Proteasome-mediated degradation of collagen III by cortisol in amnion fibroblasts

in Journal of Molecular Endocrinology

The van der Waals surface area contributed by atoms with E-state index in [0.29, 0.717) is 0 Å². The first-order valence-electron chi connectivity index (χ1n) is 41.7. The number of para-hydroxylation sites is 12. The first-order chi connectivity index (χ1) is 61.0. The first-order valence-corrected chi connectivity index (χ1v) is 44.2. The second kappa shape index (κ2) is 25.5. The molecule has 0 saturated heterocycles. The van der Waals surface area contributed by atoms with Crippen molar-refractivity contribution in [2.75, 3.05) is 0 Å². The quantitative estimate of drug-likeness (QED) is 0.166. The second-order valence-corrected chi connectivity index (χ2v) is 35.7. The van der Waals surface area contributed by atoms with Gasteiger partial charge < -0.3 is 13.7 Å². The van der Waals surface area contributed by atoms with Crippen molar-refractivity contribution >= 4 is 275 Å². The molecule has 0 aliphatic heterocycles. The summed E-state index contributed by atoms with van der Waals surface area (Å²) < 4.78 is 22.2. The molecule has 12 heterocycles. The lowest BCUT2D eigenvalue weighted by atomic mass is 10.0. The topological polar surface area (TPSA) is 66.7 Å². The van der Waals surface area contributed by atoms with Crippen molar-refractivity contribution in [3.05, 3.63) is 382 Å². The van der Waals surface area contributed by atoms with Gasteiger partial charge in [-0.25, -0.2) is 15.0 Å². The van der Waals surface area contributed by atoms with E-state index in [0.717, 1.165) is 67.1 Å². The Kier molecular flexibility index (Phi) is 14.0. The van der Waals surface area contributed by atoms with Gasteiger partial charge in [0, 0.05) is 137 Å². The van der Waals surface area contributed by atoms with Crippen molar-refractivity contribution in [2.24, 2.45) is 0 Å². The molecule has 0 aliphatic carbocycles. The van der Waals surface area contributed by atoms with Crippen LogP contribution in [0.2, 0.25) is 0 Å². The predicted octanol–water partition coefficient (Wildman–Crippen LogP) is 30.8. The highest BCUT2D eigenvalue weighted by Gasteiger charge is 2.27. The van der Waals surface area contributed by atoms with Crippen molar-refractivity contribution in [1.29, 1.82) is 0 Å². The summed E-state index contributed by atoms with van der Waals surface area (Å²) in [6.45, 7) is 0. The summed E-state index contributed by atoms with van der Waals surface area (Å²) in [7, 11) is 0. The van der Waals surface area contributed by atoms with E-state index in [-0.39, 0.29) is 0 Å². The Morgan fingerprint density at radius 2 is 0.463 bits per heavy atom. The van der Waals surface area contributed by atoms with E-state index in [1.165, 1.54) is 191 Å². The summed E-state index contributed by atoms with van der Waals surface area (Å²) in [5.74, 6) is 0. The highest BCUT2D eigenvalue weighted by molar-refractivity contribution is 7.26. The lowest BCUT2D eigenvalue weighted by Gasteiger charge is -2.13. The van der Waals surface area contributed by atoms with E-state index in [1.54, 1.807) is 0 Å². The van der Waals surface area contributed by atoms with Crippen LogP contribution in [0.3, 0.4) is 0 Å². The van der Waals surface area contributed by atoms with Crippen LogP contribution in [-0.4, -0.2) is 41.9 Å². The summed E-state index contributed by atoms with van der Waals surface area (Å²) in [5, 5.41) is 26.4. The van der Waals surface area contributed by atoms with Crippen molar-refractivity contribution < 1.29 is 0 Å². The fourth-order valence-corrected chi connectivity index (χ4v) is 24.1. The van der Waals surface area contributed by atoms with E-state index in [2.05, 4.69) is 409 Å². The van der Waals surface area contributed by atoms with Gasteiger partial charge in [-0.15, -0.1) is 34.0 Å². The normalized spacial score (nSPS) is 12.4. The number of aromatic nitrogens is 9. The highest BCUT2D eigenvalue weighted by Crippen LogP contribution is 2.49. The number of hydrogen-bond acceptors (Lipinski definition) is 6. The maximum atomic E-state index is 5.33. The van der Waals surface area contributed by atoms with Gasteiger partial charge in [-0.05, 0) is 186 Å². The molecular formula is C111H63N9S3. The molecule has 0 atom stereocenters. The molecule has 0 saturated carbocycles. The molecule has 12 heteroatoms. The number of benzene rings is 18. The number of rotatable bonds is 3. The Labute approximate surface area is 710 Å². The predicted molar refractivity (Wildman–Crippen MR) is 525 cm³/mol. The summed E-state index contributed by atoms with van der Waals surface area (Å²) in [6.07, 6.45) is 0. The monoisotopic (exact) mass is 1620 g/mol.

Rupture of fetal membranes (ROM) can initiate parturition at both term and preterm. Collagen III in the compact layer of the amnion contributes to the tensile strength of fetal membranes. However, the upstream signals triggering collagen III degradation remain mostly elusive. In this study, we investigated the role of cortisol regenerated by 11β-hydroxysteroid dehydrogenase 1 (11β-HSD1) in collagen III degradation in human amnion fibroblasts with an aim to seek novel targets for the prevention of preterm premature ROM (pPROM)-elicited preterm birth. Human amnion tissue and cultured amnion tissue explants and amnion fibroblasts were used to study the regulation of collagen III, which is composed of three identical 3α 1 chains (COL3A1), by cortisol. Cortisol decreased COL3A1 protein but not mRNA abundance in a concentration-dependent manner. Cortisone also decreased COL3A1 protein, which was blocked by 11β-HSD1 inhibition. The reduction in COL3A1 protein by cortisol was not affected by a transcription inhibitor but was further enhanced by a translation inhibitor. Autophagic pathway inhibitor chloroquine or siRNA-mediated knock-down of ATG7, an essential protein for autophagy, failed to block cortisol-induced reduction in COL3A1 protein abundance, whereas proteasome pathway inhibitors MG132 and bortezomib significantly attenuated cortisol-induced reduction in COL3A1 protein abundance. Moreover, cortisol increased COL3A1 ubiquitination and the reduction of COL3A1 protein by cortisol was blocked by PYR-41, a ubiquitin-activating enzyme inhibitor. Conclusively, cortisol regenerated in amnion fibroblasts may be associated with ROM at parturition by reducing collagen III protein abundance through a ubiquitin-proteasome pathway.